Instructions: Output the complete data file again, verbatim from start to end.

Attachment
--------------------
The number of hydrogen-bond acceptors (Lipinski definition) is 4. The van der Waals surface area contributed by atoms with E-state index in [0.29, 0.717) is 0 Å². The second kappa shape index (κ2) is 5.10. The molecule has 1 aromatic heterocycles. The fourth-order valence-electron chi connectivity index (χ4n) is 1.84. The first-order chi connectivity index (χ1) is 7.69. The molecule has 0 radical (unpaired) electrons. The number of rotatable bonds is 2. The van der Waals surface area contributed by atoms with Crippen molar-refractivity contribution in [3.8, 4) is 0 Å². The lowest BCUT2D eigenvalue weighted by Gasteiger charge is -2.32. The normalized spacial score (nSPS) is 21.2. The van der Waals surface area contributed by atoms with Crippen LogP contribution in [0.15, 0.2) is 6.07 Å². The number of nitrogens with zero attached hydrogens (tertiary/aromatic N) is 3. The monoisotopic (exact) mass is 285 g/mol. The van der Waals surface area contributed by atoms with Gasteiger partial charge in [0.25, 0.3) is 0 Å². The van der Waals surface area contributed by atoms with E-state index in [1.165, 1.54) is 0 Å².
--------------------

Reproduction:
The number of hydrogen-bond acceptors (Lipinski definition) is 4. The van der Waals surface area contributed by atoms with E-state index in [0.29, 0.717) is 0 Å². The second kappa shape index (κ2) is 5.10. The molecule has 1 aromatic heterocycles. The fourth-order valence-electron chi connectivity index (χ4n) is 1.84. The first-order chi connectivity index (χ1) is 7.69. The molecule has 0 radical (unpaired) electrons. The number of rotatable bonds is 2. The van der Waals surface area contributed by atoms with Crippen molar-refractivity contribution in [3.8, 4) is 0 Å². The lowest BCUT2D eigenvalue weighted by Gasteiger charge is -2.32. The normalized spacial score (nSPS) is 21.2. The van der Waals surface area contributed by atoms with Crippen LogP contribution in [0.15, 0.2) is 6.07 Å². The number of nitrogens with zero attached hydrogens (tertiary/aromatic N) is 3. The monoisotopic (exact) mass is 285 g/mol. The van der Waals surface area contributed by atoms with Gasteiger partial charge in [0.25, 0.3) is 0 Å². The van der Waals surface area contributed by atoms with E-state index in [1.165, 1.54) is 0 Å².